Through my blog, I help parents who have children with ADHD and teachers who work with these children. I discuss social skills as well as executive function skills, such as organizational skills.
Through my private practice, I teach children with ADHD to obtain positive social skills as well as to learn more effective executive function skills, such as how to plan their academic work by developing efficient organizational skills.
Social media has changed communication in positive
ways. However, as positive as the benefits are, there are some negative
components, as well. How many of you walk the streets of the city in which you
live? Have you noticed that instead of walking looking forward so that you are
able to nod or to say hello to passers-by, almost everyone has their head down
looking at some device? Why is that bad? Communication between individuals is
based on eye contact. If people do not maintain eye contact, they therefore,
cannot communicate. I am always amazed that people who walk with their heads
down do not trip and fall more often!
Why are people arguably unable to put their cell
phones down for a few minutes to walk looking ahead of them, nodding their head
to approaching individuals or saying hello? There appears to be a sense of immediacy
and almost desperation about finding out what someone has written to them on
Twitter, Facebook, email or text. Unfortunately, due to the lure of social
media, and the gravitational pull that it has on people, they are unlikely to want
to delay gratification. In fact, that is why people text message as they are
driving, which has caused many, many accidents across the United States.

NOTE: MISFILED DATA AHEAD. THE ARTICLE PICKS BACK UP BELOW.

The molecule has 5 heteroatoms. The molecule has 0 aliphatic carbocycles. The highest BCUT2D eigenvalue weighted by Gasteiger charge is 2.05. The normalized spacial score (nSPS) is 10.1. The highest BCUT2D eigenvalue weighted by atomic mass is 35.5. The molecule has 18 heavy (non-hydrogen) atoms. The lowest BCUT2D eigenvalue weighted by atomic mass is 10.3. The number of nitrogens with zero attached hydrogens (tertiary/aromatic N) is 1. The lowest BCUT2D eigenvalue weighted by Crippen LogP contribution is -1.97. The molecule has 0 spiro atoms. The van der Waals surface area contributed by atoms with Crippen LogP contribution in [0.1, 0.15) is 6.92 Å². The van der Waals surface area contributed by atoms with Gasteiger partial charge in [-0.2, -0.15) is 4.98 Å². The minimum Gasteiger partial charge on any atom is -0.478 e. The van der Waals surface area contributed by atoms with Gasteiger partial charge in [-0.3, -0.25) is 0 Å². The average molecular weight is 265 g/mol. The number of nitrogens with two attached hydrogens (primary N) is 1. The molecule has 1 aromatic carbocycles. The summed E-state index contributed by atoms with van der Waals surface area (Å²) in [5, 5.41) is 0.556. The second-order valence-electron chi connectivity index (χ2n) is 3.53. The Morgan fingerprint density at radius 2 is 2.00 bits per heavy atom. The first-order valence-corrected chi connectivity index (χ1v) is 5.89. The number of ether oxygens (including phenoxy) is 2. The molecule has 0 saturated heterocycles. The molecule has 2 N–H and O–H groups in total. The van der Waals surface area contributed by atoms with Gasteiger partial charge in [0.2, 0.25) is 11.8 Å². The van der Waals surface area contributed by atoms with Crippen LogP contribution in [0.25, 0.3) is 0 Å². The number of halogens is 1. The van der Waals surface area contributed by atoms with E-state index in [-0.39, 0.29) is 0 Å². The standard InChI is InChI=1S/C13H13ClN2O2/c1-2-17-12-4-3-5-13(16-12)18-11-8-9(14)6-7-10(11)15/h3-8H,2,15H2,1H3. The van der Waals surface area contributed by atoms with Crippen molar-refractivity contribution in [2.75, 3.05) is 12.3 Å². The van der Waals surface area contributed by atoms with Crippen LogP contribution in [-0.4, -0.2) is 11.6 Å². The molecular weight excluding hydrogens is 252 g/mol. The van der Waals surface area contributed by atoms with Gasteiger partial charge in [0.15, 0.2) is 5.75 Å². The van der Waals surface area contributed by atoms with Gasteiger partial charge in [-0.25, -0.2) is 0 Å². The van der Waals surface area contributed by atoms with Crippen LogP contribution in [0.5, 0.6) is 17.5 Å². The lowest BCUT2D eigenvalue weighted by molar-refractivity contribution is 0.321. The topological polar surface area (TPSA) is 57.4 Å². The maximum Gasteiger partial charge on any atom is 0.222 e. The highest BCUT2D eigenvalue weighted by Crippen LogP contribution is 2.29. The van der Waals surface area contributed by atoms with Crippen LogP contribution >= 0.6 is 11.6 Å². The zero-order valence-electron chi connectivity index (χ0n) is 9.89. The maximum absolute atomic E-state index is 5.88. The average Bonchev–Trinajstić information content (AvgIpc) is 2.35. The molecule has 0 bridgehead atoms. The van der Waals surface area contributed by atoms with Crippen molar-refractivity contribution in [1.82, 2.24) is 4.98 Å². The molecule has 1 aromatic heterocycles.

How does being so dependent and arguably addicted to
social media negatively affect your child? One mother told me that it takes her
son twice the time to do his math homework, while making many errors. Why does
that happen?He checks YouTube while he
is doing his homework!
I went to a restaurant recently and a family sat
next to us who had a four year old child with them. The child watched a movie
on their I Pad the entire meal, barely eating and certainly not interacting
with anyone at their table. I have no argument with parents wanting a little
peace and quiet while they eat. However, couldn’t they have made a judgment on
their child’s misbehavior as it was happening, instead of avoiding any social
interaction with their child?
So, in answer to my own question, “What is the
effect of permitting your child to use social media in public?”, I would say
that if you have a child who is young and needs to learn social skills by
interacting with you and/or if you have an older child who’s use of social
media is interfering with his homework and/or interacting with you, it is
essential to change when you permit your child to use social media and for how